Sam Keller: Empowering Women Through The Lens
"My sense of femininity is a connection with other women; being female feels like a superpower."
Sam and I met on a nature walk with friends in Boulder, Colorado by Lake Wonderland in the spring of 2014. She was shooting with a Yashica 124G using infrared film. We bonded over cameras and each other's photos on Instagram. Sam always has her style and aesthetic on point. She has become such an amazing photographer and powerful business woman, capturing stunning images of strong women. We reconnected last year when she moved to NYC and have since worked together on awesome projects, including the latest one she brought me into with Milk XYZ. Sam took photos and I made a behind the scenes video.
I've learned so much from Sam on set about her business ethic and mindset. She's motivated me to step outside of my comfort zone and constantly encourages me push boundaries in my own work. I have no doubt that the photo world will be hearing a lot more about her soon.
I decided the best way to describe Sam's influence on myself and others - especially women - would be through an interview about her roots, her work and her inspirations.
Tell me about your roots; where are you from?
I grew up in the suburbs of Philadelphia. I moved to Boulder for school when I was 18 and ended up living there for eight years. Colorado and Pennsylvania are definitely my roots. Especially Philly...it’s the city my grandparents and great grandparents are from.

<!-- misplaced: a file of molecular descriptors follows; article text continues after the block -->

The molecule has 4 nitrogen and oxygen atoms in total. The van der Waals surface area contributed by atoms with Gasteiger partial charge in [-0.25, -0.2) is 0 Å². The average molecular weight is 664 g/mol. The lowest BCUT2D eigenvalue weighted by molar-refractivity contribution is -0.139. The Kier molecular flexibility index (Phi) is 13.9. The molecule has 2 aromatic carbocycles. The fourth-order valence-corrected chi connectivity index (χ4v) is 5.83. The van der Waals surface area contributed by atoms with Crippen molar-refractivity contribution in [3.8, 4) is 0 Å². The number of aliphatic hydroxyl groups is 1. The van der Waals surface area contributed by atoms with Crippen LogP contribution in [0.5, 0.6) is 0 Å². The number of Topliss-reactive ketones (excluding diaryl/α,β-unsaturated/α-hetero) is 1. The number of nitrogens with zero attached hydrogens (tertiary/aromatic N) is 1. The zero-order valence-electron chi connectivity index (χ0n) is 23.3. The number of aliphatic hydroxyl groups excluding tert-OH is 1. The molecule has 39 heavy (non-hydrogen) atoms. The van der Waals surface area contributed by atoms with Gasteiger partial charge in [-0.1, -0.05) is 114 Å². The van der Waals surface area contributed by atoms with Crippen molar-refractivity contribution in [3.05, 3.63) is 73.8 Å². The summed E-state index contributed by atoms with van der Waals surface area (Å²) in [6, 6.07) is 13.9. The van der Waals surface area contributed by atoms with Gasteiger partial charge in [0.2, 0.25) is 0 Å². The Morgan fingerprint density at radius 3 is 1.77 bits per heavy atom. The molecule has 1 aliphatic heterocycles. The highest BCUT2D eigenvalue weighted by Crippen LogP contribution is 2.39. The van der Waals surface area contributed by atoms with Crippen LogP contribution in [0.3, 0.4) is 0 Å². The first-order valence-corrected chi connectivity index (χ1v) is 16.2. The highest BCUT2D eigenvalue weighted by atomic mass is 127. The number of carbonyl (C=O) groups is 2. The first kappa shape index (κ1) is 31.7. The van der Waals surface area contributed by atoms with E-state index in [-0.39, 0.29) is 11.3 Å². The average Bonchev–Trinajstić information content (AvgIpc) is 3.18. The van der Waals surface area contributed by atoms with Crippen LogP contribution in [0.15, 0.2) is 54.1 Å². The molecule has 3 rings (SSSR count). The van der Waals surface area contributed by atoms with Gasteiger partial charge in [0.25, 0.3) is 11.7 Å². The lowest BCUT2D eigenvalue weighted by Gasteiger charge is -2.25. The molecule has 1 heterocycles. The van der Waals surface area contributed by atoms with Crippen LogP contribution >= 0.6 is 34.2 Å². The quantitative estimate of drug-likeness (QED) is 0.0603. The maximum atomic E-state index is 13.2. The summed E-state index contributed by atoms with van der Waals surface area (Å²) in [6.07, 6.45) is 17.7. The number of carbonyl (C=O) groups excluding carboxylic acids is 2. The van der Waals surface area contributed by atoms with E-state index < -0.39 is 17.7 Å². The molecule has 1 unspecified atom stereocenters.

How did you get into photography?
I got into photography because of my mom. She always had a camera on her hip, constantly documenting our childhood, and she shot film. All of her photos from our 90’s upbringing have the same aesthetic film grain, that nostalgic feel. She had a Polaroid and Nikon SLR so when I was old enough to understand and appreciate her tools she started teaching and encouraging me.
My mom got into photography because of my grandmother. My grandfather once threw away a box of photos not knowing the importance, so my mom and grandmother ran down the street in Philly chasing the garbage truck. They tried to save the photos and memories but were unable to. That story - that moment and those feelings - always stuck with me. I was scared of losing my memories, so I would document obsessively. Knowing my mom loved it because of her mom who I never had a chance to meet made me feel a connection to my roots. It's almost genetic at that point.
Describe your photographic style.
Film is at the core of what I do. I want to trigger memories people can relate to through my photos because that's what a great photo does for me. I tend to shoot in places that might disappear soon or moments that will pass by quickly. I’m influenced by Americana; old buildings and cars that we don't appreciate as much anymore. I’m just trying to keep the past alive with a modern twist and film plays a key role; digital wouldn’t have the same nostalgic feel. We grew up with our memories captured on film and so many people can relate to that.